The following are a series of photos taken during Gurudeva’s Mahasamadhi ceremonies, directly followed by the six day Skanda Shashthi festival held during the months of October and November, attended by devotees from around the world.
Visiting devotees in front of the sanctum of the Iraivan Temple.
An evening view of the sacred Mt. Waialeale and Wailua river and, to the far right as twilight falls, one can see the Iraivan Temple.
Paramacharya Palaniswami with Ravi and Sheela Rahavendran and their two children, Mayuresh and Arthi.
With the visiting priest, Kumar Gurukkal, beside him, Paramacharya Palaniswami leads the way to the swayambhu lingam along the path of the Tamil Nayanar Saints.
Paramacharya Palaniswami performs abhishekam while Gurukkal chants devonic vedic chants to God Siva’s formless aspect of Parasivam.
Acharya Kumarswami then performs the sacred oblation to the Narmada lingam.
Devotees present also performed this holy traditional rite with water from the stream beside the lingam flowing from the most sacred Mt. Waialeale.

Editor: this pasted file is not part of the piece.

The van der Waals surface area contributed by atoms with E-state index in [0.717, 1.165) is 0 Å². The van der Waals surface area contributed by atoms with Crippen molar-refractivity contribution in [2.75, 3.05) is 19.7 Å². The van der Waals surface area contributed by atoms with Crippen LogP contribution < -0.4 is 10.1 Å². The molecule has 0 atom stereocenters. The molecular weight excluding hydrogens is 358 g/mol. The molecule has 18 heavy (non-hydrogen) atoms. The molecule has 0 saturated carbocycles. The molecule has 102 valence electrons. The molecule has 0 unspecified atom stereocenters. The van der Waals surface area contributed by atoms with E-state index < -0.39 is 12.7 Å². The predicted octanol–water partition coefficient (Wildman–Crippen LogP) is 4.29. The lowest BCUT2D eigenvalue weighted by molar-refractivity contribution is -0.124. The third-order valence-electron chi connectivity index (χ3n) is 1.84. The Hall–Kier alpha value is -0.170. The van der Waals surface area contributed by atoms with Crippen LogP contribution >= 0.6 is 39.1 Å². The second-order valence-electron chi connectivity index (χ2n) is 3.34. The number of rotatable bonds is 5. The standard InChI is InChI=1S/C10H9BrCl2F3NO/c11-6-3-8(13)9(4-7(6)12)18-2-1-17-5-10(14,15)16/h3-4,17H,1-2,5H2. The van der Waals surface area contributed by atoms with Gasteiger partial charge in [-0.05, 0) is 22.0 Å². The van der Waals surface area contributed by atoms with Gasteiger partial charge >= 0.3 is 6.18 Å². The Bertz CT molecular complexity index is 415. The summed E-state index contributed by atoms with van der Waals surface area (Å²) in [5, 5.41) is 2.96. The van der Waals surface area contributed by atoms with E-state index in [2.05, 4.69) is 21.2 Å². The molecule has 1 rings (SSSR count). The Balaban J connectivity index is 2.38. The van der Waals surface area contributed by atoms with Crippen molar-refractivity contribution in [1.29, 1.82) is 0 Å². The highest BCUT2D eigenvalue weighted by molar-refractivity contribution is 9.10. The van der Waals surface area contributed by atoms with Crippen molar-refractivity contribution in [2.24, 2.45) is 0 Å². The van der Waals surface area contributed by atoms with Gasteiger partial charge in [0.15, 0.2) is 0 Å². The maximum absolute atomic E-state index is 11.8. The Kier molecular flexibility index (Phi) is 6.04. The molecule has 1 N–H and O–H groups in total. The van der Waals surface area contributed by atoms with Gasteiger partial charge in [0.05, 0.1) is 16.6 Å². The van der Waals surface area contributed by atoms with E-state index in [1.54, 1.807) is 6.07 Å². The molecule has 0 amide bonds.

The Dandapanis, devotees from Alaska.
Paramacharya Palaniswami then led everyone to another area where Cocao trees and Neem trees were to be planted by all present.
Once the trees were in the ground, Kumar Gurukkal performed a puja blessing each tree in the traditional way.
Everyone then gathered around Paramacharya Palaniswami as he explained and shared the history and potential of the Cocao seed, as he lovingly handed out real chocolate squares for all to enjoy, oh so yummy!
. . . and then handed everyone the kernal of a Cocao seed to taste which tasted just like . . . chocolate!
Focus on being a soul, not the body, mind and emotions. When we think of ourselves as a soul we're able to move forward and get closer and closer to Siva. That's the whole idea of Saiva Siddhanta. A negative self-concept is an obstacle. We can change our self-concept through applying Gurudeva's teachings, affirming every day that we are a divine being. Vasana daha tantra: Going back and understanding experiences; clearing up the reactions to the past.